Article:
SIMON: Yeah, maybe, maybe. Yeah. They haven’t asked me to be their marketing director yet anyway [??? 40:54]. I need to keep my light under a bushel really…not give them too many ideas.
JESSE: Maybe we should– Here’s a difficult part. Getting footage and being able to use it without having issues. I see people do this on… I was just watching a YouTube video when Mo Farah broke the one hour record.
SIMON: Yes, yeah.
JESSE: And [??? 41:20] sky commentating on it. But he had taken NBC ABC, whoever’s coverage it was, taken it, cut it up so you weren’t watching the whole thing uninterrupted. But he’s just playing their coverage and talking over it. But I’m like, well, that’s a copyright issue. If that wasn’t such an issue, like you and I really could just say, hey, let’s go grab whoever’s coverage and let’s cut this and commentate it and try to add some excitement to it and then get it going.
SIMON: Yeah, yeah, that might work. Yeah. You see, I think then that you– so there seems to be two different types of commentators that I’ve seen. I mean, I do some live commentary races where our goal really is to make people feel like they’re in their own adventure, that we make it great for them, we’re calling them across the line, we’re calling their name when they come out of transition, they write us little comments, and they’ve forgotten that they’ve written them six months previously.
So, we read them out and they’re like, “Man, you told them about my dad [??? 42:18], how did you know? “You wrote it.” So, that’s different. But on TV coverage, you generally have either a commentator, who is a professional commentator, but maybe that’s not his main sport. So, he does some background. So, it’s like getting your NFL commentator to go and commentate on the basketball. He’s good at there, but he’s not an expert. [crosstalk]
JESSE: Right. It’s like a Joe Buck. We give Joe Buck a lot of hard time here in Kansas City ‘cause with the World Series A few years back, he didn’t do a great job. But he does everything.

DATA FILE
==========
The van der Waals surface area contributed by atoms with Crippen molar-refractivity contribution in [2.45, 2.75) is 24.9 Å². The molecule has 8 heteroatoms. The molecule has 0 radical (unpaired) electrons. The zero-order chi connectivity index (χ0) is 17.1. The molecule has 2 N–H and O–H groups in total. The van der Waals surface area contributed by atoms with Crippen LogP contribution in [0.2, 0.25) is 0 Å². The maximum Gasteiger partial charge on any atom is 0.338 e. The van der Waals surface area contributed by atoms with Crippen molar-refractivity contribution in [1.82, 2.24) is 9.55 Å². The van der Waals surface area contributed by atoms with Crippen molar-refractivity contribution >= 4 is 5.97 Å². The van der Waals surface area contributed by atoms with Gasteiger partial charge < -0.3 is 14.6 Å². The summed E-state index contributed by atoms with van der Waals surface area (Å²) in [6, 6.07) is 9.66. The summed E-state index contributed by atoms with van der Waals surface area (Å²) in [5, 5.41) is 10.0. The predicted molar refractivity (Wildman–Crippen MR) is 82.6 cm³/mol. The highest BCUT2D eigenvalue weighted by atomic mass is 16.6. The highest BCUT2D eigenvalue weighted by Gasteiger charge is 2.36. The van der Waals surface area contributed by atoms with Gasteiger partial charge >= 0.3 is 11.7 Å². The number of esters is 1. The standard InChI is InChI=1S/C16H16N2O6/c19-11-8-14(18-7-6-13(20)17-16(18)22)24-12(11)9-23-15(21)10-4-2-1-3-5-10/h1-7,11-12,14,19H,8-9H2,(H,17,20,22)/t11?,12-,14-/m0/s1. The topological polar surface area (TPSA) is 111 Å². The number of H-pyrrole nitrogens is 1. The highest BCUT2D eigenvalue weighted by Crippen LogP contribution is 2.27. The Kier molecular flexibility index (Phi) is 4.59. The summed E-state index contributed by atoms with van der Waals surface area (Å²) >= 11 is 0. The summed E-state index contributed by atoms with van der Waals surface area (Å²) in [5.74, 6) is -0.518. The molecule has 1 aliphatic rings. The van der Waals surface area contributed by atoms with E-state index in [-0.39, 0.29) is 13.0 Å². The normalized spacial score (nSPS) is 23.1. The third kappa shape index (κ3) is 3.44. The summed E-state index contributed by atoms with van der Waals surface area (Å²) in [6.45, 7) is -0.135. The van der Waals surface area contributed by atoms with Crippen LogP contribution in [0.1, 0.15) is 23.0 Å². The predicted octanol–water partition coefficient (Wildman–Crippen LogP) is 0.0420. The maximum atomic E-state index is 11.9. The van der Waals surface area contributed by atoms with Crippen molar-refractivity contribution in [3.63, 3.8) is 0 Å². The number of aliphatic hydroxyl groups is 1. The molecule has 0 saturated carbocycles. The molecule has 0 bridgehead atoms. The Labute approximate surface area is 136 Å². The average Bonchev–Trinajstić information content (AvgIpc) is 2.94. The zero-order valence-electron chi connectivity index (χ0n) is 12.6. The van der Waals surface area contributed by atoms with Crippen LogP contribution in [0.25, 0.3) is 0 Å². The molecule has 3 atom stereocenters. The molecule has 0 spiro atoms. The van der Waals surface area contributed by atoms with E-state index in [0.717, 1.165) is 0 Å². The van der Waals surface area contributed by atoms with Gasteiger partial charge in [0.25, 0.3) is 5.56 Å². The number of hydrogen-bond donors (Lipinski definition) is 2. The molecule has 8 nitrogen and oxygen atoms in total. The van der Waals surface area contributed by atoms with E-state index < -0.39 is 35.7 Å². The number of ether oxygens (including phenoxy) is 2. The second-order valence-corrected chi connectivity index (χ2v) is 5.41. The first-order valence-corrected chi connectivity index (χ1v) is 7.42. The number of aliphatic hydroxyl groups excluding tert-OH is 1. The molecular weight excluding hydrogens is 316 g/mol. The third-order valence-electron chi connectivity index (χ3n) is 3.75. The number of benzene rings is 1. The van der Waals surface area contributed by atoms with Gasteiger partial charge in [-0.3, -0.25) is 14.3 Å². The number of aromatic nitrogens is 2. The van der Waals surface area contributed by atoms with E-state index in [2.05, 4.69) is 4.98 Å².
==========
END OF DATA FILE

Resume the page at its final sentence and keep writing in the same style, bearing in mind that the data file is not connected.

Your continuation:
SIMON: Yeah. So, you get a commentator who does everything, he learns a bit about it, and he can talk, he is a good commentator, but he doesn’t perhaps have the insight into the athletes, he’ll have a little bit. And then you’ve got probably a triathlete who’s an analyzer like your ex-professional ballplayer, but he perhaps doesn’t have the commentary skills to get the excitement across.
He’s talking about all the technical stuff. What you need is somebody who’s got a great personality, [??? 43:21], you can talk about some other things, but also knows intimately about the sport, what’s happening. You know, why is he doing that? On the Tour de France coverage that we have here in Britain, there’s a guy called David Miller. David, he’s got a great personality. I mean, he’s had a bit of a checkered past because he got banned for drugs.
But when you listen to him talking about the races, he’ll tell you why. Why is that team not chasing? Oh well, they’re working with that team because they’ll know that this guy is gonna fade later on, on the road, and then they’ll come on for that. So, he can tell you what those riders are thinking because he’s just exited the sport a few years ago.
He knows the riders, he knows how everybody thinks, he knows what communications they’re getting. So, with him and the other guy that’s commentating, they make a great team because they tell you the story rather than just commentating on what you’re actually seeing on the screen. And I think that’s perhaps what some sports are lacking, they’re too technical, and so people don’t get confused by what they’re hearing.
JESSE: Yeah, I think we definitely get bogged down by that with triathlon because it can be so gear focused at times. Like, I got this new bike and it’s this new model and I got my Garmin watch so I can check my pace and all this is like, that’s great and everything, but it’s kinda like we touched on this, I think you made this graphic. It’s like that– You had this, I’ll call it the training performance pyramid where like the base, you’re like, no healthy living and then triathlon training on top of that, do you know what I’m talking about?
SIMON: Yeah, yeah.
JESSE: So, it’s like you had, like the gear stuff’s all the way at the top. It’s like just a little [??? 44:57]. Okay. We could add that but that’s not necessary to the essentials of what we’re doing here and I feel like that’s the same thing.